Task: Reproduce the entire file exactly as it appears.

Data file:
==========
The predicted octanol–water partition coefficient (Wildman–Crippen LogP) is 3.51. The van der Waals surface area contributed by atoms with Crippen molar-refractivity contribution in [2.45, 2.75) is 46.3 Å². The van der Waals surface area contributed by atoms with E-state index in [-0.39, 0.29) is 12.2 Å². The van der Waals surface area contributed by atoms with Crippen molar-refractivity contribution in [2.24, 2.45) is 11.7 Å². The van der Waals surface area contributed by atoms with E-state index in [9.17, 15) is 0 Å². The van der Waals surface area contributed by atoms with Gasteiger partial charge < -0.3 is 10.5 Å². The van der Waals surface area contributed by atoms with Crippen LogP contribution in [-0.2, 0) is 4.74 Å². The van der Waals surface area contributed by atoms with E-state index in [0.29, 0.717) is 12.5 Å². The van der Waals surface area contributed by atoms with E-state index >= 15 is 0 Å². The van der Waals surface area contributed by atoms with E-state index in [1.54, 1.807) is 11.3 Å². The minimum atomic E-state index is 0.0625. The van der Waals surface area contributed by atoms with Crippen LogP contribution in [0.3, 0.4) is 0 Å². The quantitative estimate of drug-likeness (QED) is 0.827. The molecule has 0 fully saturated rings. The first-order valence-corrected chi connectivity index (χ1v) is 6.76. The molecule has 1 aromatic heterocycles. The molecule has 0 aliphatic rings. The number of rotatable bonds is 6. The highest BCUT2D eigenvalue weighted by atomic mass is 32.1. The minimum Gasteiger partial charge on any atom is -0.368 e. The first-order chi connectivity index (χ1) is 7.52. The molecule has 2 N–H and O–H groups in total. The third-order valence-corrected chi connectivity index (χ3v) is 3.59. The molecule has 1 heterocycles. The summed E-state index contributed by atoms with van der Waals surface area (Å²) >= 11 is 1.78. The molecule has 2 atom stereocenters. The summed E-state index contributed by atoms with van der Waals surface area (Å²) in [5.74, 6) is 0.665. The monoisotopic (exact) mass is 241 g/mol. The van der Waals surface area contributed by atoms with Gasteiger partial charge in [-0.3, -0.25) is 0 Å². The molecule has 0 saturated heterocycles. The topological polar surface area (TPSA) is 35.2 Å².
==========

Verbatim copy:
The predicted octanol–water partition coefficient (Wildman–Crippen LogP) is 3.51. The van der Waals surface area contributed by atoms with Crippen molar-refractivity contribution in [2.45, 2.75) is 46.3 Å². The van der Waals surface area contributed by atoms with E-state index in [-0.39, 0.29) is 12.2 Å². The van der Waals surface area contributed by atoms with Crippen molar-refractivity contribution in [2.24, 2.45) is 11.7 Å². The van der Waals surface area contributed by atoms with E-state index in [9.17, 15) is 0 Å². The van der Waals surface area contributed by atoms with Gasteiger partial charge < -0.3 is 10.5 Å². The van der Waals surface area contributed by atoms with Crippen LogP contribution in [-0.2, 0) is 4.74 Å². The van der Waals surface area contributed by atoms with E-state index in [0.29, 0.717) is 12.5 Å². The van der Waals surface area contributed by atoms with E-state index >= 15 is 0 Å². The van der Waals surface area contributed by atoms with E-state index in [1.54, 1.807) is 11.3 Å². The minimum atomic E-state index is 0.0625. The van der Waals surface area contributed by atoms with Crippen LogP contribution in [0.3, 0.4) is 0 Å². The quantitative estimate of drug-likeness (QED) is 0.827. The molecule has 0 fully saturated rings. The first-order valence-corrected chi connectivity index (χ1v) is 6.76. The molecule has 1 aromatic heterocycles. The molecule has 0 aliphatic rings. The number of rotatable bonds is 6. The highest BCUT2D eigenvalue weighted by atomic mass is 32.1. The minimum Gasteiger partial charge on any atom is -0.368 e. The first-order chi connectivity index (χ1) is 7.52. The molecule has 2 N–H and O–H groups in total. The third-order valence-corrected chi connectivity index (χ3v) is 3.59. The molecule has 1 heterocycles. The summed E-state index contributed by atoms with van der Waals surface area (Å²) >= 11 is 1.78. The molecule has 2 atom stereocenters. The summed E-state index contributed by atoms with van der Waals surface area (Å²) in [5.74, 6) is 0.665. The monoisotopic (exact) mass is 241 g/mol. The van der Waals surface area contributed by atoms with Gasteiger partial charge in [-0.3, -0.25) is 0 Å². The molecule has 0 saturated heterocycles. The topological polar surface area (TPSA) is 35.2 Å².